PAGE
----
Supreme Court Rules Charges Under UP Gangsters Act Unwarranted When Accused Cleared of Predicate IPC Offenses


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Published on: February 20, 2024 at 12:05 IST

The Supreme Court highlighted that initiating charges under Section 3(1) of the U.P. Gangsters Act requires proof that the accused, as a gang member, engages in anti-social activities falling under predicate offenses punishable under the Indian Penal Code (IPC).

The Bench, comprising Justices J.B. Pardiwala and Sandeep Mehta, emphasized the necessity for the prosecution to explicitly state that the accused is being charged for offenses covered by anti-social activities, as defined under Section 2(b) of the Act.

Reversing the High Court’s decision, which declined to quash criminal proceedings against the appellant accused, Justice Sandeep Mehta’s judgment asserted that if the accused is acquitted of the predicate offenses listed under Section 2(b)(i) of the Act, continuing prosecution under the Gangster Act is unjustifiable and amounts to an abuse of the court’s process.

Section 2(b)(i) of the U.P. Gangsters Act designates a person as a gang member if found participating in anti-social activities punishable under IPC Chapters XVI (Offences Affecting Human Body), XVII (Offences Affecting Human Body), or XXII (Criminal Intimidation, Insult, and Annoyance).

Section 3(1) of the Act outlines penalties for being a gang member as defined in Section 2(b).

In the background of the case, the FIR was filed against the appellant accused, part of a gang led by Puskal Parag Dubey, under various IPC provisions. The FIR alleged the gang’s criminal history, prompting its registration to restrict gang activities, following approval from the District Magistrate under Section 3(1) of the Gangsters Act.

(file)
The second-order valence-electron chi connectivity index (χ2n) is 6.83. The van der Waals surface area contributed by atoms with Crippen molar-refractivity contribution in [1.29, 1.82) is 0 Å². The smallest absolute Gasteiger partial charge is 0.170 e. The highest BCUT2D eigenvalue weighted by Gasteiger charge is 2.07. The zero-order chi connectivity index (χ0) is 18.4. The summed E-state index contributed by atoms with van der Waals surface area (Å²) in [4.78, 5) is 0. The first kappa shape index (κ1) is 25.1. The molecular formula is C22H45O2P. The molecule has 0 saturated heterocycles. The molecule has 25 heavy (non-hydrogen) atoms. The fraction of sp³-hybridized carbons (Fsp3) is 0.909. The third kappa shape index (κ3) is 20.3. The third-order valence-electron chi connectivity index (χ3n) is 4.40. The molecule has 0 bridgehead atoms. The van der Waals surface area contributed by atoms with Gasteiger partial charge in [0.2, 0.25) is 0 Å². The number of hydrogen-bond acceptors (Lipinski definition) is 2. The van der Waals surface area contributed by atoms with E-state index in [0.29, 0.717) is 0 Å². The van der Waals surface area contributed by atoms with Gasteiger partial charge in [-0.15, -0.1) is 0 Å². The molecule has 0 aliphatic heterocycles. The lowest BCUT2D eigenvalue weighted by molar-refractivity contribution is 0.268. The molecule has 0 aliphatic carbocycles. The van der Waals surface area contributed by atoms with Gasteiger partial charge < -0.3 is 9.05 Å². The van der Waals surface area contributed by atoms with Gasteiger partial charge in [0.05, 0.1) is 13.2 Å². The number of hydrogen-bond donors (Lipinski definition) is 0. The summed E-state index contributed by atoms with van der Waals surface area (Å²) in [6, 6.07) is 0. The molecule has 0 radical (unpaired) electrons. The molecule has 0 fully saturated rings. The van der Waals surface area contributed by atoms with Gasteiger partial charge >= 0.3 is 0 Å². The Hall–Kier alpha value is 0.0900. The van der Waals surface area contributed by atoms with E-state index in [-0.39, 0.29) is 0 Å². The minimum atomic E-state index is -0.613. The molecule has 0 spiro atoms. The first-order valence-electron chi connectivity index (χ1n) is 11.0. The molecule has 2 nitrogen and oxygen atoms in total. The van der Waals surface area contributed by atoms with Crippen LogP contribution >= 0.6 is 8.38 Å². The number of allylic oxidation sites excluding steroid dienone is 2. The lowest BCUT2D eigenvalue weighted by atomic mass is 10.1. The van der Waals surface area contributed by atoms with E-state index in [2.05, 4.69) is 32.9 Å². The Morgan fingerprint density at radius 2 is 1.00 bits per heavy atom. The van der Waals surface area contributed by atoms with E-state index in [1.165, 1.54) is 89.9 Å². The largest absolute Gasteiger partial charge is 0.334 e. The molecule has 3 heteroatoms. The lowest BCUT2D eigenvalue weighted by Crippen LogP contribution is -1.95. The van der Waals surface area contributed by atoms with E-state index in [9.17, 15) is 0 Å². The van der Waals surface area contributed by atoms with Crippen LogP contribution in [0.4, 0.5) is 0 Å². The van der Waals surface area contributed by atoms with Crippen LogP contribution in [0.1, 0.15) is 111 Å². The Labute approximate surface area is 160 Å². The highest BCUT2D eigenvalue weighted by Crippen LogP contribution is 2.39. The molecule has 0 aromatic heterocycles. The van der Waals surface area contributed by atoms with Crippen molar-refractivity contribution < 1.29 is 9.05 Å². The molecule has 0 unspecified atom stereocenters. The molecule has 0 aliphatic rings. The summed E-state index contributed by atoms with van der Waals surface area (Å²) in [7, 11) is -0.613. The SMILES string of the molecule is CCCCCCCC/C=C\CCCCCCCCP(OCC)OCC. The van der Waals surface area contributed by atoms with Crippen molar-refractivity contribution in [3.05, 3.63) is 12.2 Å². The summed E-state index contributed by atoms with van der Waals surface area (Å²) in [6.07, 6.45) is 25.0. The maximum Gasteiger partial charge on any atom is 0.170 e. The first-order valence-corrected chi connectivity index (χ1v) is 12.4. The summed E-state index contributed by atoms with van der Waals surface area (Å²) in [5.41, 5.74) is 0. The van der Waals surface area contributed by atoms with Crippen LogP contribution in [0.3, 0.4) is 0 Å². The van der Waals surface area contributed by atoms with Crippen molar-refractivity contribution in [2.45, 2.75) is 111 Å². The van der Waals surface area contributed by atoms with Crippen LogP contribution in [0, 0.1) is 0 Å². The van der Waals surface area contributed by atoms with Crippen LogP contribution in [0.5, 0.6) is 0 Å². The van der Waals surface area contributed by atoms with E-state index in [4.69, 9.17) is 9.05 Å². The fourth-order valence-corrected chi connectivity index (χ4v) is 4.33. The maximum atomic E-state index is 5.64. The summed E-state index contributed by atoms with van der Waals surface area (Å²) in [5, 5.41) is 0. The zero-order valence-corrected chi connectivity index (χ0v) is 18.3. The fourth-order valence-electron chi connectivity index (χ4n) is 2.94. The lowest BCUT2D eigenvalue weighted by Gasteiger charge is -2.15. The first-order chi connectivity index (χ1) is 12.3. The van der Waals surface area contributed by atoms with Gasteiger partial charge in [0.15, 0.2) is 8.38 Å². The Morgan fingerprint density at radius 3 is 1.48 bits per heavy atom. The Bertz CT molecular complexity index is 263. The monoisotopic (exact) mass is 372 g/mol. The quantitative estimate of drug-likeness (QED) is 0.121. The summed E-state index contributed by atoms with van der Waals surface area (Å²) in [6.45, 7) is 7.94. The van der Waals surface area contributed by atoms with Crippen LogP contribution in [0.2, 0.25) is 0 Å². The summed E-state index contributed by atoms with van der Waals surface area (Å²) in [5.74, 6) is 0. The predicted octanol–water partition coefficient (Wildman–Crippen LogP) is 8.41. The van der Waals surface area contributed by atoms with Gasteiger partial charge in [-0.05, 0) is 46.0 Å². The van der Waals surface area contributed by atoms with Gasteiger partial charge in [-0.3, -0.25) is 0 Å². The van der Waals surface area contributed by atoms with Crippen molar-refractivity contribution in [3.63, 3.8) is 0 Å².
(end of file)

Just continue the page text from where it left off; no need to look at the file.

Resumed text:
The appellant moved an application to quash the FIR before the High Court, which dismissed the application based on the Supreme Court’s judgment in Shraddha Gupta v. State of U.P., allowing Gangsters Act prosecution for individuals involved in a single offense mentioned in Section 2(b).

Challenging the dismissal, the appellant appealed to the Supreme Court, contending that with no ongoing prosecution for offenses involving anti-social activities as defined in Section 2(b)(i), the continued criminal proceedings were unjustified and amounted to an abuse of the court’s process.

The State argued that the appellant faced prosecution for multiple FIRs involving anti-social offenses under Section 2(b)(i), justifying the continuation of Gangsters Act proceedings, as per the decision in Shraddha Gupta.

The key issue for the Supreme Court was whether proceedings under the Gangsters Act and prosecution of the accused could persist despite exoneration from predicate offenses covered by Section 2(b)(i) of the Gangsters Act.

Observing the impugned order and considering arguments, the Supreme Court agreed with the appellant’s contentions. The court ruled that if the appellant stands cleared of offenses under IPC Chapter XVII, continuing Gangsters Act prosecution would serve no purpose and be an abuse of the court’s process.

The Supreme Court highlighted the requirement for the prosecution to explicitly state that the accused is being charged for offenses covered by anti-social activities, as defined under Section 2(b). Consequently, the court set aside the High Court’s order and quashed the pending criminal proceedings against the accused.

Case Details: FARHANA VERSUS STATE OF UTTAR PRADESH & ORS. | Crl.A. No. 001003 / 2024″

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